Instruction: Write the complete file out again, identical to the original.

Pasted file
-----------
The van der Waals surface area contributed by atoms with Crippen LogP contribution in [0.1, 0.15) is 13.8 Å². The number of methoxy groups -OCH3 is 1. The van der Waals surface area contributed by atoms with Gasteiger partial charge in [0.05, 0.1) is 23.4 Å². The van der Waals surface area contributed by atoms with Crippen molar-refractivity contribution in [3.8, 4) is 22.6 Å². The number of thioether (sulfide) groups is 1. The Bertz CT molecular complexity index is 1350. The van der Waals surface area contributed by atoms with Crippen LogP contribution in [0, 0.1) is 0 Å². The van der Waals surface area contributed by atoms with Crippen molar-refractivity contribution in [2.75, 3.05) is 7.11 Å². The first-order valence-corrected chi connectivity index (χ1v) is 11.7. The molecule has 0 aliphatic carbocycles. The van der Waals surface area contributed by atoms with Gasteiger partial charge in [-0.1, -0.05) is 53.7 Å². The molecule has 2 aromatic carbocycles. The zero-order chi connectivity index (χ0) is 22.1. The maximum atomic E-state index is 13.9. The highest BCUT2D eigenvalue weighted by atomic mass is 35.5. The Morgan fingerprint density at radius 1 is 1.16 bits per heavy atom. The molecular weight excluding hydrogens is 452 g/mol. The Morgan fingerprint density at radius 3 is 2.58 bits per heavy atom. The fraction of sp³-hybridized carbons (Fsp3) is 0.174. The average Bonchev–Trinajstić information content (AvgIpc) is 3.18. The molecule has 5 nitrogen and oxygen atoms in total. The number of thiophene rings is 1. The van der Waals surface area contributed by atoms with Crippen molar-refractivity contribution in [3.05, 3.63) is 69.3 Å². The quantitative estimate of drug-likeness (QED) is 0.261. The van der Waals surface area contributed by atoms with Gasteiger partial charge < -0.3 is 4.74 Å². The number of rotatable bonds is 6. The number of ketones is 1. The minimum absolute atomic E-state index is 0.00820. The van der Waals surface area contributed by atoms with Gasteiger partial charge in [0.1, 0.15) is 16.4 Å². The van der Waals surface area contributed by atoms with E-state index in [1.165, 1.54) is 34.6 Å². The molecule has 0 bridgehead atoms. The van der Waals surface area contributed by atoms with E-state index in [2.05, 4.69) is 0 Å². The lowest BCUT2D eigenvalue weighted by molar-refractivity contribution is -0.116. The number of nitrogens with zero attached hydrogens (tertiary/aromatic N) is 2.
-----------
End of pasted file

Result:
The van der Waals surface area contributed by atoms with Crippen LogP contribution in [0.1, 0.15) is 13.8 Å². The number of methoxy groups -OCH3 is 1. The van der Waals surface area contributed by atoms with Gasteiger partial charge in [0.05, 0.1) is 23.4 Å². The van der Waals surface area contributed by atoms with Crippen molar-refractivity contribution in [3.8, 4) is 22.6 Å². The number of thioether (sulfide) groups is 1. The Bertz CT molecular complexity index is 1350. The van der Waals surface area contributed by atoms with Crippen LogP contribution in [0, 0.1) is 0 Å². The van der Waals surface area contributed by atoms with Crippen molar-refractivity contribution in [2.75, 3.05) is 7.11 Å². The first-order valence-corrected chi connectivity index (χ1v) is 11.7. The molecule has 0 aliphatic carbocycles. The van der Waals surface area contributed by atoms with Gasteiger partial charge in [-0.1, -0.05) is 53.7 Å². The molecule has 2 aromatic carbocycles. The zero-order chi connectivity index (χ0) is 22.1. The maximum atomic E-state index is 13.9. The highest BCUT2D eigenvalue weighted by atomic mass is 35.5. The Morgan fingerprint density at radius 1 is 1.16 bits per heavy atom. The molecular weight excluding hydrogens is 452 g/mol. The Morgan fingerprint density at radius 3 is 2.58 bits per heavy atom. The fraction of sp³-hybridized carbons (Fsp3) is 0.174. The average Bonchev–Trinajstić information content (AvgIpc) is 3.18. The molecule has 5 nitrogen and oxygen atoms in total. The number of thiophene rings is 1. The van der Waals surface area contributed by atoms with Crippen molar-refractivity contribution in [3.05, 3.63) is 69.3 Å². The quantitative estimate of drug-likeness (QED) is 0.261. The van der Waals surface area contributed by atoms with Gasteiger partial charge < -0.3 is 4.74 Å². The number of rotatable bonds is 6. The number of ketones is 1. The minimum absolute atomic E-state index is 0.00820. The van der Waals surface area contributed by atoms with Gasteiger partial charge in [0.1, 0.15) is 16.4 Å². The van der Waals surface area contributed by atoms with E-state index in [1.165, 1.54) is 34.6 Å². The molecule has 0 bridgehead atoms. The van der Waals surface area contributed by atoms with E-state index in [2.05, 4.69) is 0 Å². The lowest BCUT2D eigenvalue weighted by molar-refractivity contribution is -0.116. The number of nitrogens with zero attached hydrogens (tertiary/aromatic N) is 2.